The Scary Health Risk Threatening Redheads | Men's Health Magazine Australia

The Scary Health Risk Threatening Redheads

Redheads really are a rarity – they make up only about 2 per cent of the world’s population, according to the National Institutes of Health.

They can credit a gene called MC1R for their striking hair colour. At a basic level, the gene provides instructions for making a certain kind of protein involved in pigmentation of hair, skin, and eyes. That’s why redheads also tend to be paler than other folks, and more sensitive to light.

That gene variation isn’t just a fun quirk, though – it could also come with an increased risk of certain health conditions. The most well-known one, of course, is that redheads are more prone to melanoma, the deadliest form of skin cancer. They can thank the MC1R gene for that, too.

Interestingly, researchers have also discovered a link between melanoma and Parkinson’s disease – and now, a new study out of Mass General in Boston suggests that the MC1R gene, which is responsible for redheads’ colouring, may be the driving force between the two conditions as well. And that may mean redheads are more prone to Parkinson’s, too.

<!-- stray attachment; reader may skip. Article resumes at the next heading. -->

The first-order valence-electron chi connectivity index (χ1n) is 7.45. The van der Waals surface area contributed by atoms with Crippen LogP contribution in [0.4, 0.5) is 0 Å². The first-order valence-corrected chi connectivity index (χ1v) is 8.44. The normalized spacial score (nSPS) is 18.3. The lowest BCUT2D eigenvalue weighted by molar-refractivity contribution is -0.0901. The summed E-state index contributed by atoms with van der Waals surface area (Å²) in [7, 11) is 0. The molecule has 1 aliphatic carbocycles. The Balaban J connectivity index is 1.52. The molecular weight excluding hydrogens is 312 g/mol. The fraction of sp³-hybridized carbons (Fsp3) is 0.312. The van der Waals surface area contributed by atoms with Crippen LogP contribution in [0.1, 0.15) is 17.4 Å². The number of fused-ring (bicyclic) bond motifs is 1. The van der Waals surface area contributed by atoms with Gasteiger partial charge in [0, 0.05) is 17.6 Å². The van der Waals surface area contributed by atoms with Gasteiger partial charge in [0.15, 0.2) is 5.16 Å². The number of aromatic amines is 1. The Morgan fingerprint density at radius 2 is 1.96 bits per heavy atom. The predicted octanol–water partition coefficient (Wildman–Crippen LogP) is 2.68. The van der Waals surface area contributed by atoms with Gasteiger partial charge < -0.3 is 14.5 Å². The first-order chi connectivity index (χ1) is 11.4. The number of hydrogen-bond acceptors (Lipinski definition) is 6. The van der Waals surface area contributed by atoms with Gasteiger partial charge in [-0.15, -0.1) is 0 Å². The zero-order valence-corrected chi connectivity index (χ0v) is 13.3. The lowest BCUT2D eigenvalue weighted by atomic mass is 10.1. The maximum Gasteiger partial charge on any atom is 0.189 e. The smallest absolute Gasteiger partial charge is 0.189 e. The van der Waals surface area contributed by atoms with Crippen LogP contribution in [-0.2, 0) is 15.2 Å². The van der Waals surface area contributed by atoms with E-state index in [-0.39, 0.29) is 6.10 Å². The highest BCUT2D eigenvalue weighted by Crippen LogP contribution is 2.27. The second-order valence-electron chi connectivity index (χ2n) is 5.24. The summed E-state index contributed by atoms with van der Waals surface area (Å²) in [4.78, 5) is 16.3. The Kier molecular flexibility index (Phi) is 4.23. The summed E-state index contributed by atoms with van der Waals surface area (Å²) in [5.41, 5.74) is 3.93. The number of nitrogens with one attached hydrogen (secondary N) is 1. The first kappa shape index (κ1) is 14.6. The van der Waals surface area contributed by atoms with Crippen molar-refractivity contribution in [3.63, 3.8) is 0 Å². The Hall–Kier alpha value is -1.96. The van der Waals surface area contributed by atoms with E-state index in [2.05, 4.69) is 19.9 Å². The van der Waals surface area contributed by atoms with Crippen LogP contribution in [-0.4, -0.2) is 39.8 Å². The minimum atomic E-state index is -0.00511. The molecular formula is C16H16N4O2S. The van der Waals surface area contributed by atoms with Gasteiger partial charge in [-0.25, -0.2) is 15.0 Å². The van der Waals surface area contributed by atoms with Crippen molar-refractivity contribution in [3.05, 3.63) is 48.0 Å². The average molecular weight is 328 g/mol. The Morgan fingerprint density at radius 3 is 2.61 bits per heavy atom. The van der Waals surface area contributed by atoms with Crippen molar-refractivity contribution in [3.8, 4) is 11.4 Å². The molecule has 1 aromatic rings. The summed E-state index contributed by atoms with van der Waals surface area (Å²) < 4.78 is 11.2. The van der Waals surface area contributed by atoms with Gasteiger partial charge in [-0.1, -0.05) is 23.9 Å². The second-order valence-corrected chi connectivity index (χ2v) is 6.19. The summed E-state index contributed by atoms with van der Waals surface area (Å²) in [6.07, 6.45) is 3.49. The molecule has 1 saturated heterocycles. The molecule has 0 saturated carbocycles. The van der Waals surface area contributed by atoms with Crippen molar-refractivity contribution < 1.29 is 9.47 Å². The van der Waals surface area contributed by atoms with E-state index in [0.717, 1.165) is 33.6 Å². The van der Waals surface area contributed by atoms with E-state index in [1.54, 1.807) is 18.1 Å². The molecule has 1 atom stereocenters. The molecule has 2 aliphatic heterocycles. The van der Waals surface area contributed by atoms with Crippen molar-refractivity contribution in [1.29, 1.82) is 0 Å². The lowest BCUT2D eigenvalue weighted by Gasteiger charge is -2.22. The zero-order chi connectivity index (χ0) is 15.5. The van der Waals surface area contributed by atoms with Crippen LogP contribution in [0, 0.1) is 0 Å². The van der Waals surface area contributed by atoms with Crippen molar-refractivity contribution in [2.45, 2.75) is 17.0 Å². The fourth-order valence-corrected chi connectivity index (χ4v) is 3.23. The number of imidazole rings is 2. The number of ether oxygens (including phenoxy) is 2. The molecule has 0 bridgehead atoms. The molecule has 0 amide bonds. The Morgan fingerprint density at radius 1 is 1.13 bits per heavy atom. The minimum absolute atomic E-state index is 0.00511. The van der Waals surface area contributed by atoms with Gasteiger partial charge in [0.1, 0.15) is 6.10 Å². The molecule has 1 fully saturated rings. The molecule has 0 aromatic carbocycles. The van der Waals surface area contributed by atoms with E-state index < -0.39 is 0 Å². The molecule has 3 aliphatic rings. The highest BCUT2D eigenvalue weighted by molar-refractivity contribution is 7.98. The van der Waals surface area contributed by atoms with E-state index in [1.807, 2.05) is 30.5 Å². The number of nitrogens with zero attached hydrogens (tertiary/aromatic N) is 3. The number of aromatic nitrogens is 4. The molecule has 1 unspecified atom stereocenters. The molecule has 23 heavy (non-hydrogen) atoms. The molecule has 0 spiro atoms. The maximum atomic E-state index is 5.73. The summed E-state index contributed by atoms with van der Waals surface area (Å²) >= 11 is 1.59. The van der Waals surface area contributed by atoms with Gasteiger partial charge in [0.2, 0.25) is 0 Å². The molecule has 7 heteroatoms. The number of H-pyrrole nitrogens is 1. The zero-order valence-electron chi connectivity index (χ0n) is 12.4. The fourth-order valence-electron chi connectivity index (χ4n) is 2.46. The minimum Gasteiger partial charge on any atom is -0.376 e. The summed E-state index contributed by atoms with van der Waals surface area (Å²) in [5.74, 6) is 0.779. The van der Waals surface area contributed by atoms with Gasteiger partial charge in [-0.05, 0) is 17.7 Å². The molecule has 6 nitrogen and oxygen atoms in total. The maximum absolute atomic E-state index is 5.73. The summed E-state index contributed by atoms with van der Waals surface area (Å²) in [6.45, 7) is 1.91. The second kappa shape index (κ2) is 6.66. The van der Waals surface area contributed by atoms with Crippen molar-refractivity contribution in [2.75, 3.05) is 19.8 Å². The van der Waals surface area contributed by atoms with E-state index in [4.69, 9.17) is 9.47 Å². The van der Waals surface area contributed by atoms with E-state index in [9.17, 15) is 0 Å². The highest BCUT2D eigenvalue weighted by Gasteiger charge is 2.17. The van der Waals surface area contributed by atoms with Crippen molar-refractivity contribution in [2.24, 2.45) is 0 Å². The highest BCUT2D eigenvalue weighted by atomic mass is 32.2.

In their study on mice, they discovered that rodents with the MC1R produced less of a neurotransmitter called dopamine in the specific area of the brain vital to movement, and were more likely to incur damage to dopamine-producing nerve cells in that part of their brains, too, according to That can set the stage for Parkinson’s, since the disorder occurs when those nerve cells die, leading to a shortage of dopamine.

These findings are important because they provide a causal link to the relationship between redheads and the risk of both melanoma and Parkinson’s disease. Plus, the research may provide a pathway for a new treatment for Parkinson’s that targets only MC1R.

Although the study was done on mice, it’s likely that further research will be done to look at the links between dopamine deficiencies, redheads, and Parkinson’s in humans.

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